Andre and I got off the train at Beijing Central Station, which had one of the biggest waiting rooms in the world, capable of holding 4,000 people. We’d been travelling for three weeks by rail across Europe, Russia, Siberia and Mongolia, stopping off along the way. Our final stop off was in Ulan Bator, the capital of Mongolia. The train passed through the Great Wall as it came into China. We could not speak Chinese, didn’t have any accomodation booked, didn’t know anyone in Beijing and had never been to the city before. It seemed as daunting as that 4,000 person waiting room.
But China and the Chinese people proved to be a delight. Back then, not many Chinese spoke English. They made up for it with their friendliness. But of course we got ripped-off on the taxi fare from the station to a five star hotel. A five star hotel..? The Yuan was a weak currency and a fistful of dollars bought you an awful lot. We spent one week in Beijing and stayed in three different five star hotels, just to check them out. Many of the hotels were newly built and had few customers (China was only just begining to open-up for tourism). All of them were overstaffed. There’d be eight people behind the reception desk. Another eight in the lobby, waiting to carry non-existant luggage. In the elevators there were not one, but two attendants. In the restaurant, scores of people waited on your table. In the toilets there were two attendants, one of whom would brush down your back while you stood at the urinal, the other would hand you a towel after you’d washed your hands. They didn’t even expect tips. They gave a ready smile and just wanted to serve you. The Beijing International Hotel was the best. On the 28th floor there is a revolving restaurant. Haute cuisine. We sat there and were waited on by a football team as the Beijing skyline revolved around us. A fistful of dollars indeed.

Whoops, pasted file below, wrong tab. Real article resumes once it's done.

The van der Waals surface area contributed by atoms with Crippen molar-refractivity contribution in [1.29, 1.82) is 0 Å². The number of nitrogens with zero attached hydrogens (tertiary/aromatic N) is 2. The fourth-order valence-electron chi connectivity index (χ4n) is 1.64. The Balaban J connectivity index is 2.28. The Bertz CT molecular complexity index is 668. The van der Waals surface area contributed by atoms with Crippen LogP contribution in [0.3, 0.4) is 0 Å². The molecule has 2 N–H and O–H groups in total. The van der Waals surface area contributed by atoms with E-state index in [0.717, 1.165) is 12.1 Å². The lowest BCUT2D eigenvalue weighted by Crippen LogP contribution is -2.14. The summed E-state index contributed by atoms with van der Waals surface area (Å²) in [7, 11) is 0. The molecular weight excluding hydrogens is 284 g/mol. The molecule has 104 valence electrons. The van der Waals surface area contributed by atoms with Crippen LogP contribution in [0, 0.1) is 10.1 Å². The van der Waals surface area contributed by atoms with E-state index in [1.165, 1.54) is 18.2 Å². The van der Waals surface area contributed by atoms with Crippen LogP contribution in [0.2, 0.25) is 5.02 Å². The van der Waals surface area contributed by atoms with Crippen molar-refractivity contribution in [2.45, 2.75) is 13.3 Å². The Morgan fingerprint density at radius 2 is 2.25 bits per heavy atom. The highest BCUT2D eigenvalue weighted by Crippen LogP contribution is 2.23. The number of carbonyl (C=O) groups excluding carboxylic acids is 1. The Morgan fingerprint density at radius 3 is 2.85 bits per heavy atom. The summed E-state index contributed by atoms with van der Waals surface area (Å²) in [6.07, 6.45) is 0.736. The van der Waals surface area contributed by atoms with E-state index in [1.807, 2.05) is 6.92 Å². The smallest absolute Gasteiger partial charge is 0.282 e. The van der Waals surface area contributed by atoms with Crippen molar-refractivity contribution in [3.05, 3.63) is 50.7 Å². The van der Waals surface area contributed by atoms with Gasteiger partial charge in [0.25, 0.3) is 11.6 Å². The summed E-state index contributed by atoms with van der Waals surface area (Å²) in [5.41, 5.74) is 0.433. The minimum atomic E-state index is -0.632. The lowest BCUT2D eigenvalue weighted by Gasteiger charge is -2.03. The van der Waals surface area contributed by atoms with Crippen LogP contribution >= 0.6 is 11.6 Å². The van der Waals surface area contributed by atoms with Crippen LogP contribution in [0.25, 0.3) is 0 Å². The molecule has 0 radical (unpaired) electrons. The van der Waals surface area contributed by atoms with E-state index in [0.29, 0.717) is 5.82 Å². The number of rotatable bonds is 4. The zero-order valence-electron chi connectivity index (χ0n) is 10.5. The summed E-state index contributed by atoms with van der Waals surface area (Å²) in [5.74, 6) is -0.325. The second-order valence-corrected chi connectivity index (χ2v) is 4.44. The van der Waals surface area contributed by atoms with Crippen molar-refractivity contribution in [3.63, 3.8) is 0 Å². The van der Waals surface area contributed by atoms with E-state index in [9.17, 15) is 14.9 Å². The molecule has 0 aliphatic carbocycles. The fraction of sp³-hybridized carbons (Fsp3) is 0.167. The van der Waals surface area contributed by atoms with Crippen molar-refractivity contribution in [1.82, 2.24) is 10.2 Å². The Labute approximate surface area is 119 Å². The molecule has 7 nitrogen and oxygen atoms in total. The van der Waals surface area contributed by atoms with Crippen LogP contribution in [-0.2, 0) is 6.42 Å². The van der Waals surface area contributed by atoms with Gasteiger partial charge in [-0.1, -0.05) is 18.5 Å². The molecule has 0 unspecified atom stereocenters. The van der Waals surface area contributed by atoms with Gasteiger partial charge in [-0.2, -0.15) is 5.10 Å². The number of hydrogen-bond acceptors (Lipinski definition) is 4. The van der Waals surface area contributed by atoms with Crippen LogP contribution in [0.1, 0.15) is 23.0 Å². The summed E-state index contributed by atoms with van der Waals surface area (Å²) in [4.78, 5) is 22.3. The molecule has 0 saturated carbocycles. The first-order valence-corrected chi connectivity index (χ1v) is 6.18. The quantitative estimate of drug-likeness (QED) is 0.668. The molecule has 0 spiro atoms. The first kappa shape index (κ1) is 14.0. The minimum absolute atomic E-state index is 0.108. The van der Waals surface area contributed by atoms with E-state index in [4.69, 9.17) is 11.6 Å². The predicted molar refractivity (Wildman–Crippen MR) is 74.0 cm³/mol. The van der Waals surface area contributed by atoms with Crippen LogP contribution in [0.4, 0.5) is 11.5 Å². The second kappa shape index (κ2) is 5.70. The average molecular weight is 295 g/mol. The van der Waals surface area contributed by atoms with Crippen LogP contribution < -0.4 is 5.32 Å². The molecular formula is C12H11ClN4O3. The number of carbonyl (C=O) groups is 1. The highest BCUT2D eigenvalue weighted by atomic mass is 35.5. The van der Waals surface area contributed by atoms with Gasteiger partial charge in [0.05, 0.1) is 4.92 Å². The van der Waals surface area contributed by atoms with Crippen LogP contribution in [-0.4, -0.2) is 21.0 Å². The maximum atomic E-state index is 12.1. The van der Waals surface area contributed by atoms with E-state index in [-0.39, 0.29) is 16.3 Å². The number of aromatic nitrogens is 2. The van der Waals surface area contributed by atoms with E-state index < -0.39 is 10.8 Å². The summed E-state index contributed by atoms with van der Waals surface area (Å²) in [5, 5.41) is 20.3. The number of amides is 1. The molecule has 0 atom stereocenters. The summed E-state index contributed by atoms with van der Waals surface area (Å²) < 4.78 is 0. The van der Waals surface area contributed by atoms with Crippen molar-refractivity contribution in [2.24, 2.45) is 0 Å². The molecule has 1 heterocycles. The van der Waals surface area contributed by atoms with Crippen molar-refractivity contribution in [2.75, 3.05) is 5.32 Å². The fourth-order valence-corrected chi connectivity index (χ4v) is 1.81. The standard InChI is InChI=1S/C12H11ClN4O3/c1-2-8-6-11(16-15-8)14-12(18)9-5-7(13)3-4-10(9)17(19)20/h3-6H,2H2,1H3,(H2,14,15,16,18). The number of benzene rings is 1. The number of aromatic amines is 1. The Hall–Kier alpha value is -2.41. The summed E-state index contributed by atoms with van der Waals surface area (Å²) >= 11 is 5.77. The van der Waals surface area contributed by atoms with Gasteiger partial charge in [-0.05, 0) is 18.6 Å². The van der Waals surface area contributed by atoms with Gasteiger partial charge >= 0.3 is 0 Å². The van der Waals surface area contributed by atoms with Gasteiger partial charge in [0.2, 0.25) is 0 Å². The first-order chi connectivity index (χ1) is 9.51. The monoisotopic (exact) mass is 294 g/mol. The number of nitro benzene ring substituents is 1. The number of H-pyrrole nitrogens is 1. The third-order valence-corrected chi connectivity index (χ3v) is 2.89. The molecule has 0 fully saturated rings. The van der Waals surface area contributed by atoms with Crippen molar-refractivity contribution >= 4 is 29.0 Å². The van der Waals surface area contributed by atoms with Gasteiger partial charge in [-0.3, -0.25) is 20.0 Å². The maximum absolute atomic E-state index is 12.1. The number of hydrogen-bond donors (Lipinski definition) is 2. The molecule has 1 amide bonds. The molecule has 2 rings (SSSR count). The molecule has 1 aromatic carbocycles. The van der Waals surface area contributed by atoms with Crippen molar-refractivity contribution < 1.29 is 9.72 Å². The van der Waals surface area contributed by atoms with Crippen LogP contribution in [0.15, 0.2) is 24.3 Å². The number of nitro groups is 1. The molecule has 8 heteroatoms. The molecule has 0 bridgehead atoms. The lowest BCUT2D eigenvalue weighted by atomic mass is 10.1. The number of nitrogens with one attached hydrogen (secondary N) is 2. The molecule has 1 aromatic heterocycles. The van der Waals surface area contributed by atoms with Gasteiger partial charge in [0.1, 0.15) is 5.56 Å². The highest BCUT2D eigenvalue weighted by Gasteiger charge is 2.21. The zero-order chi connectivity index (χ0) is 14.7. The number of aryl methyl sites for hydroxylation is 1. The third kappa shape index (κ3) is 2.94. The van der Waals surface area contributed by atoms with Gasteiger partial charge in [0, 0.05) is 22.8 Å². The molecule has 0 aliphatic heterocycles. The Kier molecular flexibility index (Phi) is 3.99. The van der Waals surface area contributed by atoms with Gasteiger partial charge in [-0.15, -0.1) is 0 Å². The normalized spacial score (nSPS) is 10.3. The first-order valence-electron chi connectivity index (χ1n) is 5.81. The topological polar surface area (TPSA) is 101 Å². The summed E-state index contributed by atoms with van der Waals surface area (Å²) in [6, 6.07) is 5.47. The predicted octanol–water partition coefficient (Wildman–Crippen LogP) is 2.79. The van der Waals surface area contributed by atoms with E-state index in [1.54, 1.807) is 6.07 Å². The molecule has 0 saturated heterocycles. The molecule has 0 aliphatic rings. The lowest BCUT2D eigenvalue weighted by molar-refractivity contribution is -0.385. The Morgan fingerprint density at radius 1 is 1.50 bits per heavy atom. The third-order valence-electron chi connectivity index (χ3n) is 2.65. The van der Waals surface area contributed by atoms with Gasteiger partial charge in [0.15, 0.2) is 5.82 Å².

We took a rickshaw down to the Forbidden City and then across to Tiananmen Square. The rickshaw was pulled by an ancient guy who must have been well into his seventies. We kept asking him if he was ok. It was very hot and dusty, typical Beijing conditions. In Tiananmen Square, the site of a recent massacre of protesting students, you could still see blood stains on the ground. I think the authorities left the stains there as a not so subtle reminder not to ask for silly things like democracy We didn’t want any more deaths in the square so we paid-off the old guy and took a taxi back to air conditioned five star comfort. On the way we passed a huge queue of people. Four weeks previously, McDonald’s opened their first restaurant in China, in Beijing. It was the largest McDonald’s in the world, seating more than 700 people. The Beijing residents were fascinated by it and would queue for hours to get in.
The Chinese were yet to trade in their bicycles for Toyotas and Hondas. Two wheels became our main mode of transport in Beijing. We hired the bikes from a repair place near the International Hotel. There were bike repair shops everywhere in Beijing. Punctures were never a problem. Beijing is mostly a flat city and lends itself well to cycling. The broad avenues were almost devoid of motor traffic. On either side of the avenues there were wide dirt tracks. The domain of the cyclists. It was great fun to ride the dirt tracks, especially at night. There were few street lamps. In the pitch black you’d find yourself amongst hoardes of other cyclists, who were noises in the dark. Amazingly, there were very few crashes, as though a sixth sense prevailed. Day and night, we used to cycle to all kinds of weird and wonderful places in Beijing. Not once did we feel threatened or in danger. (Author’s note: it’s probably a bit different now)
Then our week’s stay was up. We still had some money and wanted to stay longer. Problem being, we had pre-booked air tickets from Beijing to Moscow and thence on to London. It was too short notice to change our flight dates. If we wanted to stay on in Beijing we would have to buy new airline tickets. Way beyond our budget. Thus we found ourselves at Beijing International Airport, at the Aeroflot check-in desk. Why fly Aeroflot, an airline that had the worst safety record in history? It was cheap, of course.